In the first chapter of the letter to the Galatians, Paul explains that his calling is wholly separate from that of “the Twelve”, in Jerusalem. The Evangel he preached, he had not heard from them, but was disclosed to him by direct revelation. When he was called, he did not go to Jerusalem to receive recognition of the earlier apostles, but he went to Arabia. After all, the Lord would appear to him anew (Acts 26:16) and as the Lord, in the past, appeared to Moses on Mount Sinai in Arabia (Gal.4:24), so Paul went to the same area. Consequently, in Galatians 1:18, we read:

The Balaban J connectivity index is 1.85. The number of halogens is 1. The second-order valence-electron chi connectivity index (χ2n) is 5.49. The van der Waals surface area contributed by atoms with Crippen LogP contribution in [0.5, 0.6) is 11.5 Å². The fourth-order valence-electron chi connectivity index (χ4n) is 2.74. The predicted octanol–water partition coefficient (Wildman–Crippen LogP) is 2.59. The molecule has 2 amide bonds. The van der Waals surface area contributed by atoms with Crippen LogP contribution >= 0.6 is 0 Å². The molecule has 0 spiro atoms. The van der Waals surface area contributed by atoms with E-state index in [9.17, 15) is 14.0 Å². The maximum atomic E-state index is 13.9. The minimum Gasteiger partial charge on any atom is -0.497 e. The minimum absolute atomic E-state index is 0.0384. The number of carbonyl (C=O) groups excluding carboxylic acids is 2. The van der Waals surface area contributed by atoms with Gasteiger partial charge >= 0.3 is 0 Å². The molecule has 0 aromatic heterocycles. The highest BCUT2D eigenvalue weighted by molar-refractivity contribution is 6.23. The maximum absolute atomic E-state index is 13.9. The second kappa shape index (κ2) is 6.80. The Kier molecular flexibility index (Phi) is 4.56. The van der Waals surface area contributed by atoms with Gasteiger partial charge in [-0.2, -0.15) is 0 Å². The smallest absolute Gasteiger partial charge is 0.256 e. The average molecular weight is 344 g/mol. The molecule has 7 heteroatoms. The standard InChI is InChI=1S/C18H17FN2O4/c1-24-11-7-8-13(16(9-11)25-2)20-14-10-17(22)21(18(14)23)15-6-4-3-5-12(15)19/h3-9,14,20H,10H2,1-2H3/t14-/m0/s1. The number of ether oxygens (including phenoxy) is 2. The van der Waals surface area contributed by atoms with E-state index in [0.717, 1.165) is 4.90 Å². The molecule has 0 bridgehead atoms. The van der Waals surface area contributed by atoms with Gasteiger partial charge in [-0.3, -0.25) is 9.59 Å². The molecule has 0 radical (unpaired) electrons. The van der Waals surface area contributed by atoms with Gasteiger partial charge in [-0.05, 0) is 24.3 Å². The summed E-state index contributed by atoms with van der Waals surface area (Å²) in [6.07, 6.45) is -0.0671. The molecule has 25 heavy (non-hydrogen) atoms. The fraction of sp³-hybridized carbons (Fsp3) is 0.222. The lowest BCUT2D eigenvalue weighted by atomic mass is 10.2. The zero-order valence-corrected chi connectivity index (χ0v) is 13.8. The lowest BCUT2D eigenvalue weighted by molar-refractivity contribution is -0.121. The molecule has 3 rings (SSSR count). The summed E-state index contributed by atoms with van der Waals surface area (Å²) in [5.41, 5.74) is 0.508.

"Thereupon, after three years, I came up to Jerusalem to relate my story to Cephas, and I stay with him fifteen days."
Therefore, until some years after his call, Paul went to Jerusalem and on this occasion he met with only one of “the twelve”. Note carefully, his choice of words. According to most translations, he went “to visit Cephas”, but the word “visit” is not a precise rendering of the word that Paul used. The Greek word “historeo” (think of history), literally means, “relating a story”. The Concordant Version of Scripture, therefore, rightly translates: “to relate my story”. Paul did not go to Jerusalem for recognition of “the twelve” nor to be instructed by Peter. On the contrary, Paul went to him to tell him his story. Not Paul, but Peter had to be updated.
All this underlines how Paul, from the start, was aware of his special calling. Israel had rejected “the Evangel of the circumcision” and it was now Paul’s mission to proclaim “the Evangel of the uncircumcision” among the nations (Gal.1:16; 2:7).
Translation: Peter Feddema